* Abbreviations:
: Pediatric Research in Office Settings
: socioeconomic position

In the past 70 or so years, the tempo and substance of cultural and environmental changes influencing the health and development of children have increased. In many parts of the world, children are entering puberty earlier than ever before. This is associated with a range of adverse health outcomes later in life. To that end, and in an effort toward determining public health interventions to reverse this phenomenon, Sun et al1 in this issue of Pediatrics prospectively examined the cumulative effects of family and neighborhood domains among a birth cohort of 5107 Australian infants followed until they were 10 to 11 years old. Cumulative exposure to extremely unfavorable socioeconomic position (SEP) was associated with 4 times the risk of early puberty in boys and 2 times the risk in girls. A brief historical perspective may help inform the results.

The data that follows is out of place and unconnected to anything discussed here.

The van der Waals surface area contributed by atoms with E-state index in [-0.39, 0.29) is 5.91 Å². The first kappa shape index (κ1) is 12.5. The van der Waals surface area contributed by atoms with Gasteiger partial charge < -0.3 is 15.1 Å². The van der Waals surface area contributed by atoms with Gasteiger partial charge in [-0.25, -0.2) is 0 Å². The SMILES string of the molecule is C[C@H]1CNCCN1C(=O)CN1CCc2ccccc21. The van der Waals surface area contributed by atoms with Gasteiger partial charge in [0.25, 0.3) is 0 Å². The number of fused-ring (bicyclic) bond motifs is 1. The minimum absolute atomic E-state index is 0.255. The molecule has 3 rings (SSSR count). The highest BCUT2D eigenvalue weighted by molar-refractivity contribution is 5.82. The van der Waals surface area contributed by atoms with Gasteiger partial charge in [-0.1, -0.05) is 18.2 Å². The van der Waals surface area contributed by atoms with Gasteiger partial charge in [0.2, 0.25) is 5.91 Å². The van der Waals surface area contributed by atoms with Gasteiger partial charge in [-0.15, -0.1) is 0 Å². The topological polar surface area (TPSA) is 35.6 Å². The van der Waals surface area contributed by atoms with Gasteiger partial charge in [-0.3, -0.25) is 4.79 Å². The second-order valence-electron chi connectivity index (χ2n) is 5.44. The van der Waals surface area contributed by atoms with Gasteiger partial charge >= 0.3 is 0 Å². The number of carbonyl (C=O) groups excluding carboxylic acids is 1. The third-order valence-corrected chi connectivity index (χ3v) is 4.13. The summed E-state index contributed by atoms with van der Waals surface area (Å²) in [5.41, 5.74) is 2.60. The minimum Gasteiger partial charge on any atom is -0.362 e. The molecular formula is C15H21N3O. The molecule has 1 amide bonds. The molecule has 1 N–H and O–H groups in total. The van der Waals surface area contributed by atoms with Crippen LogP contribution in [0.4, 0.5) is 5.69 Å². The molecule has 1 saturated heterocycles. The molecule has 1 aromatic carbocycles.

When this journal published the study by Pediatric Research in Office Settings (PROS) on the age of onset of puberty in US girls in 1997,2 a firestorm ensued. In contrast to the widely used norms published by Marshall and Tanner in the …

Address correspondence to Marcia E. Herman-Giddens, PA, MPH, DrPH, Department of Maternal and Child Health, Gillings School of Global Public Health, CB #7445, Chapel Hill, NC 27599-7445. E-mail: mherman-giddens{at}unc.edu